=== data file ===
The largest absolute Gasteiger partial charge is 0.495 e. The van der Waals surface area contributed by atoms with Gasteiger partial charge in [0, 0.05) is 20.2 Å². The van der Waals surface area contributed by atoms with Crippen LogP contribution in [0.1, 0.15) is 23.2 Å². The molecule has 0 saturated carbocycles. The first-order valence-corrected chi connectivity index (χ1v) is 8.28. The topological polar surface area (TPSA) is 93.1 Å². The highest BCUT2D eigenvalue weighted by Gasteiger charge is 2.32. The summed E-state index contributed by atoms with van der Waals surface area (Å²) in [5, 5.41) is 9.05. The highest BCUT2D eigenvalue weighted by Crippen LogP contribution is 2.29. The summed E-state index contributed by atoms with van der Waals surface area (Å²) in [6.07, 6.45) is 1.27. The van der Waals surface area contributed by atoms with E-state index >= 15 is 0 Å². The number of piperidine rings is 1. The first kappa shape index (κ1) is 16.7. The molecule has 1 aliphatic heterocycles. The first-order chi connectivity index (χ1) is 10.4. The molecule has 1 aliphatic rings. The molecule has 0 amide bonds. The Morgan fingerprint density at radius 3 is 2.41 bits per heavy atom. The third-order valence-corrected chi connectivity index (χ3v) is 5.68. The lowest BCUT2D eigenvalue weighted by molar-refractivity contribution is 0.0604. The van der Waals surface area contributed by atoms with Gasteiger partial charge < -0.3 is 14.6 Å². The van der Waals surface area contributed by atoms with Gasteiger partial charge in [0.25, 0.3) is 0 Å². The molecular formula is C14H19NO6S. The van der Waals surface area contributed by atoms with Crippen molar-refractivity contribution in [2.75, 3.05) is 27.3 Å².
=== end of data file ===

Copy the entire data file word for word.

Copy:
The largest absolute Gasteiger partial charge is 0.495 e. The van der Waals surface area contributed by atoms with Gasteiger partial charge in [0, 0.05) is 20.2 Å². The van der Waals surface area contributed by atoms with Crippen LogP contribution in [0.1, 0.15) is 23.2 Å². The molecule has 0 saturated carbocycles. The first-order valence-corrected chi connectivity index (χ1v) is 8.28. The topological polar surface area (TPSA) is 93.1 Å². The highest BCUT2D eigenvalue weighted by Gasteiger charge is 2.32. The summed E-state index contributed by atoms with van der Waals surface area (Å²) in [5, 5.41) is 9.05. The highest BCUT2D eigenvalue weighted by Crippen LogP contribution is 2.29. The summed E-state index contributed by atoms with van der Waals surface area (Å²) in [6.07, 6.45) is 1.27. The van der Waals surface area contributed by atoms with E-state index >= 15 is 0 Å². The number of piperidine rings is 1. The first kappa shape index (κ1) is 16.7. The molecule has 1 aliphatic heterocycles. The first-order chi connectivity index (χ1) is 10.4. The molecule has 1 aliphatic rings. The molecule has 0 amide bonds. The Morgan fingerprint density at radius 3 is 2.41 bits per heavy atom. The third-order valence-corrected chi connectivity index (χ3v) is 5.68. The lowest BCUT2D eigenvalue weighted by molar-refractivity contribution is 0.0604. The van der Waals surface area contributed by atoms with Gasteiger partial charge < -0.3 is 14.6 Å². The van der Waals surface area contributed by atoms with Gasteiger partial charge in [0.25, 0.3) is 0 Å². The molecular formula is C14H19NO6S. The van der Waals surface area contributed by atoms with Crippen molar-refractivity contribution in [2.75, 3.05) is 27.3 Å².